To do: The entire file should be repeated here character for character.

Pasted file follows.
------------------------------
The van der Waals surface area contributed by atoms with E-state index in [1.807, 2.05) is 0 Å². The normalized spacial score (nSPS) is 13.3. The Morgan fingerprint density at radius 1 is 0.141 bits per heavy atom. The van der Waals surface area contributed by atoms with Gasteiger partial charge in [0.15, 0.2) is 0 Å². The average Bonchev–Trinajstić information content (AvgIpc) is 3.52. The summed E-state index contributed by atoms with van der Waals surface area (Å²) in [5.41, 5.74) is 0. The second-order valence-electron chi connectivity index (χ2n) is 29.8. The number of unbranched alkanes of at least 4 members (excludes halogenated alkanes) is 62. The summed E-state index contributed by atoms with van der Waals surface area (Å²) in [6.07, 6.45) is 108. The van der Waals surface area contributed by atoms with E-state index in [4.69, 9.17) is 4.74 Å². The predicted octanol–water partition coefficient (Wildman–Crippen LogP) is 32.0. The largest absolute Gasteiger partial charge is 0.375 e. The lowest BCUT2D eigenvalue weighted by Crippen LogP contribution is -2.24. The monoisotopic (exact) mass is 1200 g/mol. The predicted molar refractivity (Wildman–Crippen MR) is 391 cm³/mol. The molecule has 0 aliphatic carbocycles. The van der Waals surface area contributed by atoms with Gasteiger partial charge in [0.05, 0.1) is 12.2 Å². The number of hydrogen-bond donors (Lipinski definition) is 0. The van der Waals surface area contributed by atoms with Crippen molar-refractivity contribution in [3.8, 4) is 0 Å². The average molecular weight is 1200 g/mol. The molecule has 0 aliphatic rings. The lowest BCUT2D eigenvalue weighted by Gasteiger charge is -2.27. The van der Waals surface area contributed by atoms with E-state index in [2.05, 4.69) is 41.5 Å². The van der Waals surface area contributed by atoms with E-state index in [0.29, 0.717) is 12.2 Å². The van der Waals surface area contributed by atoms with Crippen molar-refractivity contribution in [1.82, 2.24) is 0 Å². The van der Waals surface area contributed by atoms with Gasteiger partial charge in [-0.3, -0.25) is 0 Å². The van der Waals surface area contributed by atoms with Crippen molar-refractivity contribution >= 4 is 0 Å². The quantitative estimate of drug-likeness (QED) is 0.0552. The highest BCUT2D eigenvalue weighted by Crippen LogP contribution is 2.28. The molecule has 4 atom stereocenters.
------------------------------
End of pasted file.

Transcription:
The van der Waals surface area contributed by atoms with E-state index in [1.807, 2.05) is 0 Å². The normalized spacial score (nSPS) is 13.3. The Morgan fingerprint density at radius 1 is 0.141 bits per heavy atom. The van der Waals surface area contributed by atoms with Gasteiger partial charge in [0.15, 0.2) is 0 Å². The average Bonchev–Trinajstić information content (AvgIpc) is 3.52. The summed E-state index contributed by atoms with van der Waals surface area (Å²) in [5.41, 5.74) is 0. The second-order valence-electron chi connectivity index (χ2n) is 29.8. The number of unbranched alkanes of at least 4 members (excludes halogenated alkanes) is 62. The summed E-state index contributed by atoms with van der Waals surface area (Å²) in [6.07, 6.45) is 108. The van der Waals surface area contributed by atoms with E-state index in [4.69, 9.17) is 4.74 Å². The predicted octanol–water partition coefficient (Wildman–Crippen LogP) is 32.0. The largest absolute Gasteiger partial charge is 0.375 e. The lowest BCUT2D eigenvalue weighted by Crippen LogP contribution is -2.24. The monoisotopic (exact) mass is 1200 g/mol. The predicted molar refractivity (Wildman–Crippen MR) is 391 cm³/mol. The molecule has 0 aliphatic carbocycles. The van der Waals surface area contributed by atoms with Gasteiger partial charge in [0.05, 0.1) is 12.2 Å². The number of hydrogen-bond donors (Lipinski definition) is 0. The van der Waals surface area contributed by atoms with Crippen molar-refractivity contribution in [3.8, 4) is 0 Å². The average molecular weight is 1200 g/mol. The molecule has 0 aliphatic rings. The lowest BCUT2D eigenvalue weighted by Gasteiger charge is -2.27. The van der Waals surface area contributed by atoms with E-state index in [2.05, 4.69) is 41.5 Å². The van der Waals surface area contributed by atoms with E-state index in [0.29, 0.717) is 12.2 Å². The van der Waals surface area contributed by atoms with Crippen molar-refractivity contribution in [1.82, 2.24) is 0 Å². The van der Waals surface area contributed by atoms with Gasteiger partial charge in [-0.3, -0.25) is 0 Å². The van der Waals surface area contributed by atoms with Crippen molar-refractivity contribution >= 4 is 0 Å². The quantitative estimate of drug-likeness (QED) is 0.0552. The highest BCUT2D eigenvalue weighted by Crippen LogP contribution is 2.28. The molecule has 4 atom stereocenters.